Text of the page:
Bad Ideas

Changing Your Password Won’t Save You From Heartbleed

And nobody should be saying it will.
Heartbleed, the security exploit with a cute logo. (photo via heartbleed.com)

Heartbleed, the security exploit with a cute logo. (photo via heartbleed.com)

This past Monday, the world was introduced to Heartbleed, a bug in OpenSSL that allowed hackers to access sensitive user data.

OpenSSL is an an encryption tool installed on servers hosting as much as two thirds of the entire Internet, including sites like Yahoo! Mail and OKCupid. The Heartbleed bug allows a hacker to look through the memory of these sites to find what should be protected information.

This kind of pandemic web security exploit is unprecedented, to say the least.

“‘Catastrophic’ is the right word,” wrote web security blogger Bruce Shneier on his site. “On the scale of 1 to 10, this is an 11.”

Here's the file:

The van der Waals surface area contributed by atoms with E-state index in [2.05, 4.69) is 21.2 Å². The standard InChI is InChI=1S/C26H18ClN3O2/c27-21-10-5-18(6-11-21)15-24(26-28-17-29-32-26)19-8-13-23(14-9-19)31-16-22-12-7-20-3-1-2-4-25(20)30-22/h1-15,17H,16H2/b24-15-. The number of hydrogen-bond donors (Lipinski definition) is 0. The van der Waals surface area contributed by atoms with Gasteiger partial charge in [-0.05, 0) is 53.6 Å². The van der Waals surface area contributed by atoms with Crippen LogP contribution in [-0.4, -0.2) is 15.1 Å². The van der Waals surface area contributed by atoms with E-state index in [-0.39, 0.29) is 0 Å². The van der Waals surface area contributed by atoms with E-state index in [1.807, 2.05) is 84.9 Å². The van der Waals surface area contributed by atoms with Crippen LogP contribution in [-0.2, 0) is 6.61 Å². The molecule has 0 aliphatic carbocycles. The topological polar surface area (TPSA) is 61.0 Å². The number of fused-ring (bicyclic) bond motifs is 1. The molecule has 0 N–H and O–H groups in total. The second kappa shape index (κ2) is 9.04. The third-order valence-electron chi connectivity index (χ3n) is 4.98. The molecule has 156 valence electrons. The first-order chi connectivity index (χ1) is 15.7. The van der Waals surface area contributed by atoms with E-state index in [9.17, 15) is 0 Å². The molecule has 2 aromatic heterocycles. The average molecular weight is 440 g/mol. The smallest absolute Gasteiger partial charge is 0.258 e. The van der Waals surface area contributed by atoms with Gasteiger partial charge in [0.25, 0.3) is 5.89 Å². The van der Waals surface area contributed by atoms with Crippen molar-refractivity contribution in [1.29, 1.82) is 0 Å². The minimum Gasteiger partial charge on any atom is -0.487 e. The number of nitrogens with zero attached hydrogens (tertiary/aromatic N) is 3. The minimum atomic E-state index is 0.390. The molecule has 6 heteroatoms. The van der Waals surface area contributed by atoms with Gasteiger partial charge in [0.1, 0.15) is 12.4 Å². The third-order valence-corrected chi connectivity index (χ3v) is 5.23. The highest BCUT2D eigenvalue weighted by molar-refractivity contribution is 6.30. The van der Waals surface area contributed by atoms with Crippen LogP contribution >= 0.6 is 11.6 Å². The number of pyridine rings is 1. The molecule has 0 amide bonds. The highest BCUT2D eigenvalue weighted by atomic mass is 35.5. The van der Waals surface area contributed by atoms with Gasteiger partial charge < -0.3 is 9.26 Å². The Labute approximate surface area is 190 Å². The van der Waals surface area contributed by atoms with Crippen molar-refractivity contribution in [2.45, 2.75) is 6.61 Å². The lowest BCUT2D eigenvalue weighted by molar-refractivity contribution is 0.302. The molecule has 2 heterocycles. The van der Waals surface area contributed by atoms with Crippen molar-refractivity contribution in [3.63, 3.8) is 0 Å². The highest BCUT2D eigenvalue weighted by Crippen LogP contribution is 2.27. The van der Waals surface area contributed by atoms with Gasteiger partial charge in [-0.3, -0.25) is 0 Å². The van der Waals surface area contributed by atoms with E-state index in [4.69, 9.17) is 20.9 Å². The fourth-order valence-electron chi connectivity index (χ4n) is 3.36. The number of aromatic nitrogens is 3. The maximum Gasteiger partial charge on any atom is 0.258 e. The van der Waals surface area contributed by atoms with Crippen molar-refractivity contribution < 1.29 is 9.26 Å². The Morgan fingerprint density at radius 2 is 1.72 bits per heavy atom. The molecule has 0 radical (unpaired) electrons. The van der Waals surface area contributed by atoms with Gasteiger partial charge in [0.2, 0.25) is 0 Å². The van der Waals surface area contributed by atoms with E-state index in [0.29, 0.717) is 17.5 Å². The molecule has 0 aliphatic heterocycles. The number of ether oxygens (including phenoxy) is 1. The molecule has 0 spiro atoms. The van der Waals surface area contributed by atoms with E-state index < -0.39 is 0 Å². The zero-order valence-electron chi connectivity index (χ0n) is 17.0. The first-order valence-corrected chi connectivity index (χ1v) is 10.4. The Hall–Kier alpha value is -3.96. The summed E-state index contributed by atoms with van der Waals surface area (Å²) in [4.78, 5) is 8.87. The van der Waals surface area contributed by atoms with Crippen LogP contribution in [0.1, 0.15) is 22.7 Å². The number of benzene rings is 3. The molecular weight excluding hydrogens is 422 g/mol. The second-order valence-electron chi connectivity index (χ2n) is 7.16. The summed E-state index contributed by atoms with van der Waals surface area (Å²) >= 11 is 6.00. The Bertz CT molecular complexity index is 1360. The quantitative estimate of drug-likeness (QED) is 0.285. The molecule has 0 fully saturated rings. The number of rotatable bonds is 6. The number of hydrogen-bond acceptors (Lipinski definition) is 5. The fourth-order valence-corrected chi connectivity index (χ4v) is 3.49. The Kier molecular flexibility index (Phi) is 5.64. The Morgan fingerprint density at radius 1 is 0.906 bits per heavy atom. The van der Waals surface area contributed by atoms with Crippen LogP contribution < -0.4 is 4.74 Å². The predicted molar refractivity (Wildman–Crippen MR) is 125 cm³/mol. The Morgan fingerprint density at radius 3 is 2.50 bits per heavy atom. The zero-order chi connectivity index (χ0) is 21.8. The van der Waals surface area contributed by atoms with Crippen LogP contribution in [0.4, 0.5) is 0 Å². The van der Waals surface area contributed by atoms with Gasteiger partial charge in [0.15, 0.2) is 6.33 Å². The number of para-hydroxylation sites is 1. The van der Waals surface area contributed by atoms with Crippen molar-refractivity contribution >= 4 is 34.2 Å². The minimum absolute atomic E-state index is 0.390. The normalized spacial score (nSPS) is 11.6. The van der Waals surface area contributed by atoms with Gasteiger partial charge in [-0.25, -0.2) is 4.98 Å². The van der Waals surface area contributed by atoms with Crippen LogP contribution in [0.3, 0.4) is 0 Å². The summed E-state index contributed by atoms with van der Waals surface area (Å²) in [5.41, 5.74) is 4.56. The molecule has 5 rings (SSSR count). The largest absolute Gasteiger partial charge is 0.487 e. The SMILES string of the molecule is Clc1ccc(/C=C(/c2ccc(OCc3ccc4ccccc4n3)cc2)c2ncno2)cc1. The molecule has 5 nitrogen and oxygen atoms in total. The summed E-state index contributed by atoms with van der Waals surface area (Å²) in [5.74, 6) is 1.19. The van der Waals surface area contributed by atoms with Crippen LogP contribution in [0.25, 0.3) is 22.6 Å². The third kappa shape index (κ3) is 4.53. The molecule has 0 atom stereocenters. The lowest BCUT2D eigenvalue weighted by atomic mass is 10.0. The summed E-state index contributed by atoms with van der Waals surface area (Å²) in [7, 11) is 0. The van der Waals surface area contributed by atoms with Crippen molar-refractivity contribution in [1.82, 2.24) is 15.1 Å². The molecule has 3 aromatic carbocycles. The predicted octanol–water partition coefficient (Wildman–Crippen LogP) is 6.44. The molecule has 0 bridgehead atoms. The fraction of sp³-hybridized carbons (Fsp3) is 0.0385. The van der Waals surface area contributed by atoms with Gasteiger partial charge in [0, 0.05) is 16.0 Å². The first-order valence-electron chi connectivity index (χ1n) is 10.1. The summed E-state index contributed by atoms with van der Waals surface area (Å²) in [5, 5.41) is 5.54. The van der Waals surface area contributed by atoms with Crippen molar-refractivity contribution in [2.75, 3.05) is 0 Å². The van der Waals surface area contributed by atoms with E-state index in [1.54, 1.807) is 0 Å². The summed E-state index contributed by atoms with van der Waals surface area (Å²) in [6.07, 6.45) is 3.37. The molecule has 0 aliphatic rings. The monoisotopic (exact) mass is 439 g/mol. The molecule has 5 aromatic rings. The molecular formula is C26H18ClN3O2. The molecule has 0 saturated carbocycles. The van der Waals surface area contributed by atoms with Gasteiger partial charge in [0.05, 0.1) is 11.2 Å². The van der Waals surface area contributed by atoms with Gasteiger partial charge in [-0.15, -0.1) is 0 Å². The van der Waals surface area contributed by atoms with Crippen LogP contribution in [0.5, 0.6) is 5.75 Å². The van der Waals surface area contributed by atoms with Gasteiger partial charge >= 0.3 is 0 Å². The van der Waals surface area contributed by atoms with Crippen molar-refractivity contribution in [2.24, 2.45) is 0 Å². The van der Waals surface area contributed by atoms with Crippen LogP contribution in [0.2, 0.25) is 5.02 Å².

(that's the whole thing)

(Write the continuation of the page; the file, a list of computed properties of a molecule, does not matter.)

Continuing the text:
While some have reported that you should run around changing your passwords, programmers and systems engineers say that won’t do you any good:

The fact is, changing your password doesn’t magically undo this massive vulnerability in OpenSSL. Before your information is safe from Heartbleed, the affected companies have to update OpenSSL with the latest patch, which was released Monday. If those companies haven’t updated their software, changing your password won’t do you any good.

Until then, your best defense is just to keep the hell away from affected sites, which you can identify with this convenient web app.

Follow Jack Smith IV on Twitter or via RSS. jsmith@observer.com